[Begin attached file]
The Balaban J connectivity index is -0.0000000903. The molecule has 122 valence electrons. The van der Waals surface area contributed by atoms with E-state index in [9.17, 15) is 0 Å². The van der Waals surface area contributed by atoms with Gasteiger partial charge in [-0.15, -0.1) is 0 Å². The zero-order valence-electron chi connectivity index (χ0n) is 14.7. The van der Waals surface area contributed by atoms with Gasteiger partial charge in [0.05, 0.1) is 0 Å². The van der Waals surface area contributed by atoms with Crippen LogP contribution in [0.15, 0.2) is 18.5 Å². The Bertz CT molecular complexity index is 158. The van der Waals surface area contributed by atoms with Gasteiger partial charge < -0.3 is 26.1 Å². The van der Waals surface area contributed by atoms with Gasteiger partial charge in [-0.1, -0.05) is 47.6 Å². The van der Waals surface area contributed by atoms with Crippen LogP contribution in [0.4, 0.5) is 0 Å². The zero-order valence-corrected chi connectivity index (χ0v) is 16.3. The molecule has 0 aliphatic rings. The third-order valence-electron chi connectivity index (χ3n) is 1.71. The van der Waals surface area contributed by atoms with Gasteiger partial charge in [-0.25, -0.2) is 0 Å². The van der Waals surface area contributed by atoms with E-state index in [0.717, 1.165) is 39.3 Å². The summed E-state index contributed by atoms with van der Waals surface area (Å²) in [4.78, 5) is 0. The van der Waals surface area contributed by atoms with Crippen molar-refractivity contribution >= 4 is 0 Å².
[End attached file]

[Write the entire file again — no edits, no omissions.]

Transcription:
The Balaban J connectivity index is -0.0000000903. The molecule has 122 valence electrons. The van der Waals surface area contributed by atoms with E-state index in [9.17, 15) is 0 Å². The van der Waals surface area contributed by atoms with Gasteiger partial charge in [-0.15, -0.1) is 0 Å². The zero-order valence-electron chi connectivity index (χ0n) is 14.7. The van der Waals surface area contributed by atoms with Gasteiger partial charge in [0.05, 0.1) is 0 Å². The van der Waals surface area contributed by atoms with Crippen LogP contribution in [0.15, 0.2) is 18.5 Å². The Bertz CT molecular complexity index is 158. The van der Waals surface area contributed by atoms with Gasteiger partial charge < -0.3 is 26.1 Å². The van der Waals surface area contributed by atoms with Gasteiger partial charge in [-0.1, -0.05) is 47.6 Å². The van der Waals surface area contributed by atoms with Crippen LogP contribution in [0.4, 0.5) is 0 Å². The zero-order valence-corrected chi connectivity index (χ0v) is 16.3. The molecule has 0 aliphatic rings. The third-order valence-electron chi connectivity index (χ3n) is 1.71. The van der Waals surface area contributed by atoms with Gasteiger partial charge in [-0.25, -0.2) is 0 Å². The van der Waals surface area contributed by atoms with E-state index in [0.717, 1.165) is 39.3 Å². The summed E-state index contributed by atoms with van der Waals surface area (Å²) in [4.78, 5) is 0. The van der Waals surface area contributed by atoms with Crippen molar-refractivity contribution >= 4 is 0 Å².